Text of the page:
Workers are more likely to be saving for retirement, at least among those eligible for a workplace plan, and lower-income employees have made some of the biggest gains in recent years.
Those are two of the encouraging trends borne out of numbers from Vanguard, which looks each year at how participants are behaving in 401(k) plans and similar retirement accounts for which it keeps records. Vanguard is one of the nation's big record keepers, working with 4.4 million participants in defined-contribution plans.
The outlook for retirement in the country is by no means cloudless: Many workers, particularly those in low-income households, still have no access to a 401(k) plan or similar account. And among those who do, experts say savings levels broadly still aren't high enough to guarantee that most households will be able to maintain their standard of living in retirement. But some signs point to progress. Here's a look at some of the trends found from Vanguard's survey , up and down:
— Workers are more likely to be saving.
Across Vanguard's plans, 79 percent of all workers eligible to save in a 401(k), 403(b) or similar account are doing so. That's up from 68 percent a decade ago, and a big reason for it is that workers are getting a more forceful push to do so.
Nearly half of employer plans, 45 percent, sign their workers up automatically for the retirement plan. That's triple the rate from 10 years ago. Workers still have the choice to opt out, but requiring that extra step means more end up saving, and it's another example of trying to use inertia to help. Only 10 percent of workers in plans with automatic enrollment aren't participating, versus 37 percent at plans where signing up is voluntary.
Most typically, employers are enrolling workers to contribute 3 percent of their pay. Not only that, many have also set their programs to automatically raise workers' savings rates each year. Most increase contributions by 1 percentage point, most typically up to a cap of 10 percent.
— Lower-income workers are seeing the biggest increases in participation.
Workers pulling down big paychecks have always been the most likely to save in a 401(k). More than 90 percent of workers making $100,000 or above participated in their plan last year, the same as it's been through the past decade.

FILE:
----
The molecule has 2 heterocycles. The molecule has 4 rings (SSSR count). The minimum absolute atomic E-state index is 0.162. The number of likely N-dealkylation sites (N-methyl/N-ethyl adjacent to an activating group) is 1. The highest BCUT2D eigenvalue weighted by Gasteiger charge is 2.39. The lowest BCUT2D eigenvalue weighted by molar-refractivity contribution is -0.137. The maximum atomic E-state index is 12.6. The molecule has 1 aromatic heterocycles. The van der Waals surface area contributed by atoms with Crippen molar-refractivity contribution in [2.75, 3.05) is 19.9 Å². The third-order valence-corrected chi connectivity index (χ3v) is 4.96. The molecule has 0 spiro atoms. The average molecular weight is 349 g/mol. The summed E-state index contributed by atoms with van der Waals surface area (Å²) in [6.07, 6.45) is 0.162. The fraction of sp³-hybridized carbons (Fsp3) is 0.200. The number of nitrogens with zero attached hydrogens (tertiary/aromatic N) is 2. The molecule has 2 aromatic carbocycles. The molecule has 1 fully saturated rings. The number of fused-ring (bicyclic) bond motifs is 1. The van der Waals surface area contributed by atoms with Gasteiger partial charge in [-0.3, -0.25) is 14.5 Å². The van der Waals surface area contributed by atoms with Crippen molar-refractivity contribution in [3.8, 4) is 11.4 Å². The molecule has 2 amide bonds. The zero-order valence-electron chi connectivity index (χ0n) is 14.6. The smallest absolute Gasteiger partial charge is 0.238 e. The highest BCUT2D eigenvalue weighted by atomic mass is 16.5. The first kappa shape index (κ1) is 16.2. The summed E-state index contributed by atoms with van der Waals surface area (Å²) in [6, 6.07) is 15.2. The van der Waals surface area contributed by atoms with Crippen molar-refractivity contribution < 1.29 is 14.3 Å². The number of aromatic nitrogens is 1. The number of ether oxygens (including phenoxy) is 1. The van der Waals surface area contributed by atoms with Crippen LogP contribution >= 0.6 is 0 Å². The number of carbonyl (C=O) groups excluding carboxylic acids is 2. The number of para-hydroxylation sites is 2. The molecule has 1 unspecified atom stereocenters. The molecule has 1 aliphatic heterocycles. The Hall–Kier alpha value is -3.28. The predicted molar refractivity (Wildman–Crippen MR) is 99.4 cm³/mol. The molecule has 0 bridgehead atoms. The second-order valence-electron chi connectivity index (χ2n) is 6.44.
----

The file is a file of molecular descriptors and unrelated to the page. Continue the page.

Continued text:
The story hasn't been so good for lower-income workers, who likely feel less comfortable diverting some of their paycheck. A decade ago, for example, only 45 percent of workers making less than $30,000 annually participated in their plan. That was less than half the rate of the highest-paid workers.
But the participation rate for lower-income workers has been steadily climbing in recent years, and hit an estimated 65 percent last year. So while they still participate less often, the gap between how much lower-income workers participate and how much other groups do is narrowing.
— Younger workers are also more likely to save than before.
Odds are only slightly better than a coin flip that a young employee under the age of 25 is setting aside some pay in a 401(k) or similar plan.
Last year, an estimated 54 percent of such eligible workers were doing so. But that's a much higher rate than a decade ago, when only 38 percent of them were.
Older workers have also made gains, but not at the same rate. Those aged 35 to 44, for example, have seen participation rates rise 7 percentage points to 77 percent, compared with the 16 point gain for the youngest workers.
— Workers' portfolios are better balanced.
Having too much of anything can be dangerous. Experts warn against keeping too much of a 401(k) in stocks, because they have the potential to drop sharply on any day. At the same time, they warn against not having enough in stocks, because they have traditionally provided the best growth over the long term.
Vanguard has seen portfolios pull closer to the middle over time, and away from the extremes. Just 6 percent of participants last year had all of their 401(k) or similar accounts entirely in stocks, roughly a third of the rate from a decade ago. Much of the credit goes to target-date funds, which have become the investment of choice for employers automatically enrolling workers in the plan.
These kinds of mutual funds own a mix of stocks and bonds, and they shift over time to become less risky as the target retirement date approaches. Nearly half of all Vanguard's participants, 46 percent, had their entire accounts in just one target-date fund.
— Savings rates are down a bit.
The typical participant set aside 5 percent of their pay last year, meaning half of them were saving more than that, and half were saving less.
That's down from a median rate of 6 percent the prior year, and Vanguard attributes that in part to the rising number of workers getting automatically enrolled into plans. Many of them are saving at the default 3 percent rate.